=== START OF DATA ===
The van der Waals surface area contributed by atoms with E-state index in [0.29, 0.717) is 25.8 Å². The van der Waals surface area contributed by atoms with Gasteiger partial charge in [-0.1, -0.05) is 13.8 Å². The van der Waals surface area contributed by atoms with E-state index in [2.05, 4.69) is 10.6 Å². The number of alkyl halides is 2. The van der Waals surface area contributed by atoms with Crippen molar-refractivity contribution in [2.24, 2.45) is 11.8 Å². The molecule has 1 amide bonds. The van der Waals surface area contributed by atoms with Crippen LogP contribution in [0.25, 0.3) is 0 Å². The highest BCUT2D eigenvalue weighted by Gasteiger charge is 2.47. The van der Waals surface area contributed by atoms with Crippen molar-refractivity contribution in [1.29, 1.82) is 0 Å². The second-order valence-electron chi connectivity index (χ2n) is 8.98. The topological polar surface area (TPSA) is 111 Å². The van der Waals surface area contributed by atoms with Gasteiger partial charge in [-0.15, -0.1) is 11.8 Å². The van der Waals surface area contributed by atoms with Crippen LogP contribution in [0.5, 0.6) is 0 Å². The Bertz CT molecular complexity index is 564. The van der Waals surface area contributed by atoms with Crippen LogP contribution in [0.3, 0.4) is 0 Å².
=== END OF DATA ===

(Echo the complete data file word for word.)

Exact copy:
The van der Waals surface area contributed by atoms with E-state index in [0.29, 0.717) is 25.8 Å². The van der Waals surface area contributed by atoms with Gasteiger partial charge in [-0.1, -0.05) is 13.8 Å². The van der Waals surface area contributed by atoms with E-state index in [2.05, 4.69) is 10.6 Å². The number of alkyl halides is 2. The van der Waals surface area contributed by atoms with Crippen molar-refractivity contribution in [2.24, 2.45) is 11.8 Å². The molecule has 1 amide bonds. The van der Waals surface area contributed by atoms with Crippen LogP contribution in [0.25, 0.3) is 0 Å². The highest BCUT2D eigenvalue weighted by Gasteiger charge is 2.47. The van der Waals surface area contributed by atoms with Crippen molar-refractivity contribution in [1.29, 1.82) is 0 Å². The second-order valence-electron chi connectivity index (χ2n) is 8.98. The topological polar surface area (TPSA) is 111 Å². The van der Waals surface area contributed by atoms with Gasteiger partial charge in [-0.15, -0.1) is 11.8 Å². The van der Waals surface area contributed by atoms with Crippen LogP contribution in [0.5, 0.6) is 0 Å². The Bertz CT molecular complexity index is 564. The van der Waals surface area contributed by atoms with Crippen LogP contribution in [0.3, 0.4) is 0 Å².